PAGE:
Laura Ingraham Goes On White Nationalist Rant About Immigrants

Photo: Bebeto Matthews/AP Photo.
Photo: Chip Somodevilla/Getty Images.
Laura Ingraham has long stopped pretending that her views are anything but white nationalist fearmongering aimed at aging racists in an effort to drum up votes for Trump in 2020.
But it's never been more obvious than in Wednesday night's segment of her Fox News show called, what else, "The Left's Effort to Remake America." She starts off by throwing vitriol at "New York's new socialist It Girl" Alexandria Ocasio-Cortez, the Bronx progressive who is likely to become the youngest woman ever to be elected to Congress, playing a clip in which Ocasio-Cortez says America has changed since the centrist-Democrat heyday of the '90s. What Ocasio-Cortez meant was that establishment Democrats are aging and millennials, angered by low wages and lack of healthcare, are flocking to progressive politics.
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But Ingraham doesn't catch that part. Instead, in an effort to diminish Ocasio-Cortez's intelligence, Ingraham comments on how many times she says "like," manipulating her viewers by playing on their sexism. Then, she wages a weirdly picked culture-war battle, saying, "As if she knows all of America from her loft in Queens." (Sidebar: Ocasio-Cortez doesn't live in a "loft" in "Queens," and implying that Queens is an elitist place comes off as bizarre, especially from someone with a net worth of $45 million.)
And don't even try to poke gentle fun at Ingraham's minivan. That part of Ocasio-Cortez' statement seemed to get her the most. We all have our priorities.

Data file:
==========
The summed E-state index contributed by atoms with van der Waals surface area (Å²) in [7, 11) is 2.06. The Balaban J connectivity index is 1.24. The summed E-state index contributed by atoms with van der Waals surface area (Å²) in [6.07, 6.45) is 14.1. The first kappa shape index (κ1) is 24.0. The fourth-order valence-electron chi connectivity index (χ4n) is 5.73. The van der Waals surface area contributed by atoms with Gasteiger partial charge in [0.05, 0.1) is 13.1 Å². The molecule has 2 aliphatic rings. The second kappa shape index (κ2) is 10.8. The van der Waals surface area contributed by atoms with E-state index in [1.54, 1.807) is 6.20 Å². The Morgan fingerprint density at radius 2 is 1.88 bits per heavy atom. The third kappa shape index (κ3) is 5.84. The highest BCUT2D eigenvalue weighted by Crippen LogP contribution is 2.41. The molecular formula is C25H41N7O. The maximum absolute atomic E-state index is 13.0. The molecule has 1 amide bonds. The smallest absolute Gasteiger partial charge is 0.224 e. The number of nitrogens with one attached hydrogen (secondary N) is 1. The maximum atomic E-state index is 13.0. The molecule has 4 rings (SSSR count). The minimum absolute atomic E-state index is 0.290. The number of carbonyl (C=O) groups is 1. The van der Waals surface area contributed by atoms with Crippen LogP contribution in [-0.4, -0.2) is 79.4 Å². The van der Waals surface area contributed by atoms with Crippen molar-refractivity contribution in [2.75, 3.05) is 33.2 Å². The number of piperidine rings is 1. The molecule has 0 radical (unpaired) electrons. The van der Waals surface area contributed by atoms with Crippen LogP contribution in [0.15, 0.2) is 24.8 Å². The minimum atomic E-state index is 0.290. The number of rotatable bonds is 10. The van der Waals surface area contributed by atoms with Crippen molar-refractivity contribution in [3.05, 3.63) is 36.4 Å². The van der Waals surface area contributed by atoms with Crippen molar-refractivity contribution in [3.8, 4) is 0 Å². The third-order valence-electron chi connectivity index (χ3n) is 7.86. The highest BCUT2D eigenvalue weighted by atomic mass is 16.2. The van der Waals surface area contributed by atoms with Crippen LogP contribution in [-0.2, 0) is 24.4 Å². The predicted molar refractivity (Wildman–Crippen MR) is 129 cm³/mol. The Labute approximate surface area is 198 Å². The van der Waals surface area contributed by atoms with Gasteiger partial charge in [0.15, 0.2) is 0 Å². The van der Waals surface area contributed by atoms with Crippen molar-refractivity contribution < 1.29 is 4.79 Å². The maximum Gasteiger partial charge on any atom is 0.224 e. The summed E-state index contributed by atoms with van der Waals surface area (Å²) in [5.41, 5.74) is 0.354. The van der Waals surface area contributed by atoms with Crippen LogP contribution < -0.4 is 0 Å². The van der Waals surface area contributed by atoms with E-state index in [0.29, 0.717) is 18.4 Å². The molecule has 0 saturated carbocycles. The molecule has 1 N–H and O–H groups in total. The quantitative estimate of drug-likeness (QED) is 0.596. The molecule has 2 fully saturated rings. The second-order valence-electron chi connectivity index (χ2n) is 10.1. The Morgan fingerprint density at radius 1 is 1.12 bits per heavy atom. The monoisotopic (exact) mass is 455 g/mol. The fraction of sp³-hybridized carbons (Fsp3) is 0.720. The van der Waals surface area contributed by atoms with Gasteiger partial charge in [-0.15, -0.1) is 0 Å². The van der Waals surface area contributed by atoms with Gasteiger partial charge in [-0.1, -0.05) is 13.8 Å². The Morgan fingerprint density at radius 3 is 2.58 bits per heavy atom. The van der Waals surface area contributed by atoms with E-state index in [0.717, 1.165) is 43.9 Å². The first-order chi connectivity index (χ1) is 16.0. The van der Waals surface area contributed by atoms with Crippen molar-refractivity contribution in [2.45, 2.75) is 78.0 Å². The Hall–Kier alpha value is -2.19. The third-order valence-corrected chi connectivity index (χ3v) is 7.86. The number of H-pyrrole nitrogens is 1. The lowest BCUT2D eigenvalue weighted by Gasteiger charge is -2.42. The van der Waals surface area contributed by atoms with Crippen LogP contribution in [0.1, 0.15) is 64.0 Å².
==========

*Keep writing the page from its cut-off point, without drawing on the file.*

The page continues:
(The full show is here.)
Ingraham then segues into insisting that she thinks America really has changed, but not in the way Ocasio-Cortez suggests. "In some parts of the country, it does seem like the America that we know and love doesn't exist anymore," she says. "Massive demographic changes have been foisted upon the American people, and they're changes that none of us ever voted for, and most of us don't like. From Virginia to California, we see stark examples of how radically, in some ways, the country has changed. Now much of this is related to both illegal and, in some cases, legal immigration that, of course, progressives love."
Exactly which America is it that Ingraham knows and loves? The homogenous, creepy Pleasantville suburbia that barely exists anymore? The one of the National Origins Act of 1924, which restricted immigration from Southern and Eastern Europe, calling it "undesirable"? The one of the Chinese Exclusion Act? Or maybe the one where rude, entitled white men yell at Latinx women on the street insisting, "This is America, speak English"?
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"There is something slipping away in this country and it's not about race or ethnicity," she adds. "It's what was once a common understanding by both parties that American citizenship is a privilege, and one that at a minimum requires respect for the rule of law and loyalty to our constitution."